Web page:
Diagnostic accuracy of self-reported arthritis in the general adult population is acceptable

Peeters, G. M. E. E. (Geeske), Alshurafa, Mohamad, Schaap, Laura and de Vet, Henrica C. W. (2015) Diagnostic accuracy of self-reported arthritis in the general adult population is acceptable. Journal of Clinical Epidemiology, 68 4: 452-459. doi:10.1016/j.jclinepi.2014.09.019

Author Peeters, G. M. E. E. (Geeske)
Alshurafa, Mohamad
Schaap, Laura
de Vet, Henrica C. W.
Title Diagnostic accuracy of self-reported arthritis in the general adult population is acceptable
Journal name Journal of Clinical Epidemiology   Check publisher's open access policy
ISSN 0895-4356
Publication date 2015-04
Year available 2014
Sub-type Article (original research)
DOI 10.1016/j.jclinepi.2014.09.019
Open Access Status
Volume 68
Issue 4
Start page 452
End page 459
Total pages 8
Place of publication Philadelphia, PA, United States
Publisher Elsevier
Collection year 2015
Language eng
Formatted abstract
Objective: To summarize the diagnostic accuracy of self-reported osteoarthritis (OA), rheumatoid arthritis (RA), and arthritis (i.e., unspecified) in the general adult population.

Study Design and Setting: A systematic literature search identified studies reporting diagnostic data on self-reported diagnosis of OA, RA, or arthritis in adults in population-based or primary care samples. Index tests included any form of participant-reported presence of the condition. Reference tests included rheumatologist, physician, or health professional examination; medical record review; physician interview; laboratory tests; or radiography. Relevant articles were scored using the QUADAS tool. Diagnostic values were summarized using pooled estimates for sensitivity and specificity.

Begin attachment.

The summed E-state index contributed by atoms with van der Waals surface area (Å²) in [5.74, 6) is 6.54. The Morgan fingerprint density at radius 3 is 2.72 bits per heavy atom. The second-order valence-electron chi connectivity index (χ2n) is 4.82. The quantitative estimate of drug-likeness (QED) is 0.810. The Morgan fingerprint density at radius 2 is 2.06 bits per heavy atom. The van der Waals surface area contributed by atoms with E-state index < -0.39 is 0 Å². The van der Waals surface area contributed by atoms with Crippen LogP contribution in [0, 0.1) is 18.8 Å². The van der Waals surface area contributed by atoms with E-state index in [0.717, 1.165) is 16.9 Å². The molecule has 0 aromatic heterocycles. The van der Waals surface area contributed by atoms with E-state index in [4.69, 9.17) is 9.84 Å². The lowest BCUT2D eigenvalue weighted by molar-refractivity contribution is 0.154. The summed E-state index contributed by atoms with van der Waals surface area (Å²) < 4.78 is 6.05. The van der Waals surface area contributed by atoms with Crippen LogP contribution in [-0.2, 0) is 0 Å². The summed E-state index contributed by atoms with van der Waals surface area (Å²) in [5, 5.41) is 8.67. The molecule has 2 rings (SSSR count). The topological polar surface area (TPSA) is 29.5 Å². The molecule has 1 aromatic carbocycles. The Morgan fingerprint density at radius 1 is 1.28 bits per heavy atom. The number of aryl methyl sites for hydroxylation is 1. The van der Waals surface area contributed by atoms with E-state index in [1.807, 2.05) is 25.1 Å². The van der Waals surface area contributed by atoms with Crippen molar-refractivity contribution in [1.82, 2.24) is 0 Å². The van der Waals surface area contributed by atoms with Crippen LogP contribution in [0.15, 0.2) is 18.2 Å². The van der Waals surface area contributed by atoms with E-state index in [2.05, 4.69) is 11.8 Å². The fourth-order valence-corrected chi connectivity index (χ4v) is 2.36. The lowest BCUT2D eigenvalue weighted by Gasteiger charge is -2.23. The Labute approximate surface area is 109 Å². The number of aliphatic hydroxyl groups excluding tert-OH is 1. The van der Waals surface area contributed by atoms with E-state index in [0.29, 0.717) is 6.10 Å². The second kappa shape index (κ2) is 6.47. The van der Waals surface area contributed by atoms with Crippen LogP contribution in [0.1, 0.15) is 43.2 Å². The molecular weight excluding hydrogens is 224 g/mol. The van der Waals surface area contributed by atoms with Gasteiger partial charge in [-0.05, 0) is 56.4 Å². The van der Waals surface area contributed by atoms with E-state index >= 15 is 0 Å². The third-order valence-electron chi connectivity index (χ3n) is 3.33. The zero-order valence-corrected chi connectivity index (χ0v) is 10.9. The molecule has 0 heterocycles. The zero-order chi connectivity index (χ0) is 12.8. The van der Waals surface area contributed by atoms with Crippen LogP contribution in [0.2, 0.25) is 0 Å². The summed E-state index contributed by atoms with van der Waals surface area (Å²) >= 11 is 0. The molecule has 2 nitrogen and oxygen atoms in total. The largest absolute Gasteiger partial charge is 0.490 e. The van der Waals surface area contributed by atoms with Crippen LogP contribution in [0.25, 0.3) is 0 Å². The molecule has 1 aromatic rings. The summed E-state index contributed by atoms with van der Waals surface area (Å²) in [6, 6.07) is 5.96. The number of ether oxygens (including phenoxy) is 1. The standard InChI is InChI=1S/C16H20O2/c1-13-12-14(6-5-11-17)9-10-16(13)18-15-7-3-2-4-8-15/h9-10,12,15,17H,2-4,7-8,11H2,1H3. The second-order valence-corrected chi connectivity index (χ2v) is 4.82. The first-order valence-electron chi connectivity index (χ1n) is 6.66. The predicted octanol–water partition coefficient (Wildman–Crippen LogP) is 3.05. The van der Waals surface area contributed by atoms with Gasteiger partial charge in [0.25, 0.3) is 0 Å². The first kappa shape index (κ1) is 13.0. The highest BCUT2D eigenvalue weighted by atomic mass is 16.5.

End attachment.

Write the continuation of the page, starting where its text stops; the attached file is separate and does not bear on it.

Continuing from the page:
Results: The search strategy identified 16 articles: 11 for OA, 5 for RA, and 4 for arthritis. Four of 16 articles scored high on quality. The pooled sensitivity and specificity were 0.75 [95% confidence interval (CI): 0.56, 0.88] and 0.89 (95% CI: 0.77, 0.95) for OA, 0.88 (95% CI: 0.59, 0.97) and 0.93 (95% CI: 0.66, 0.99) for RA, and 0.71 (95% CI: 0.59, 0.80) and 0.79 (95% CI: 0.65, 0.89) for arthritis. There were not enough studies to conduct meta-analyses for joint-specific OA.

Conclusion: The accuracy of self-reported OA and RA is acceptable for large-scale studies in which rheumatologist examination is not feasible. More high-quality studies are required to confirm the accuracy of self-reported arthritis and joint-specific OA.  
Keyword Validity
Sensitivity and specificity
Rheumatoid arthritis
Q-Index Code C1
Q-Index Status Confirmed Code
Institutional Status UQ

Document type: Journal Article
Sub-type: Article (original research)
Collections: Official 2015 Collection
School of Public Health Publications
School of Human Movement and Nutrition Sciences Publications
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Citation counts: TR Web of Science Citation Count  Cited 3 times in Thomson Reuters Web of Science Article | Citations
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Created: Mon, 23 Feb 2015, 09:23:10 EST by Dr Geeske Peeters on behalf of School of Public Health